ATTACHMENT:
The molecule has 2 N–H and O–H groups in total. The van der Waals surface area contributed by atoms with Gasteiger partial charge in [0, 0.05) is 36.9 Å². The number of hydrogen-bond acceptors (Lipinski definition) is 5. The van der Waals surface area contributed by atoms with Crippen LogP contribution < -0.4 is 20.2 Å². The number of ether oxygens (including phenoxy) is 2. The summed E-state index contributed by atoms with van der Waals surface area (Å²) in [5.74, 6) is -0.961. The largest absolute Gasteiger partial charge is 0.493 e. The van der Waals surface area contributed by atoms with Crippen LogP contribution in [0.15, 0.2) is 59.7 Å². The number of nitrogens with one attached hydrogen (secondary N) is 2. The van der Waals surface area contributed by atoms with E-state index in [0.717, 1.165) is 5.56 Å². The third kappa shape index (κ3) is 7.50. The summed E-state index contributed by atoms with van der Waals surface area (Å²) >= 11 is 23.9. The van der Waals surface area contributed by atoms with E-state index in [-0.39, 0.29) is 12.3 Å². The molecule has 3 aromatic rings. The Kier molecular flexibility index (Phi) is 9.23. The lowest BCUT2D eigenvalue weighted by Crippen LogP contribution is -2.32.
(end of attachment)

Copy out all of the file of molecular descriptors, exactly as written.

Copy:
The molecule has 2 N–H and O–H groups in total. The van der Waals surface area contributed by atoms with Gasteiger partial charge in [0, 0.05) is 36.9 Å². The number of hydrogen-bond acceptors (Lipinski definition) is 5. The van der Waals surface area contributed by atoms with Crippen LogP contribution < -0.4 is 20.2 Å². The number of ether oxygens (including phenoxy) is 2. The summed E-state index contributed by atoms with van der Waals surface area (Å²) in [5.74, 6) is -0.961. The largest absolute Gasteiger partial charge is 0.493 e. The van der Waals surface area contributed by atoms with Crippen LogP contribution in [0.15, 0.2) is 59.7 Å². The number of nitrogens with one attached hydrogen (secondary N) is 2. The van der Waals surface area contributed by atoms with E-state index in [0.717, 1.165) is 5.56 Å². The third kappa shape index (κ3) is 7.50. The summed E-state index contributed by atoms with van der Waals surface area (Å²) >= 11 is 23.9. The van der Waals surface area contributed by atoms with E-state index in [-0.39, 0.29) is 12.3 Å². The molecule has 3 aromatic rings. The Kier molecular flexibility index (Phi) is 9.23. The lowest BCUT2D eigenvalue weighted by Crippen LogP contribution is -2.32.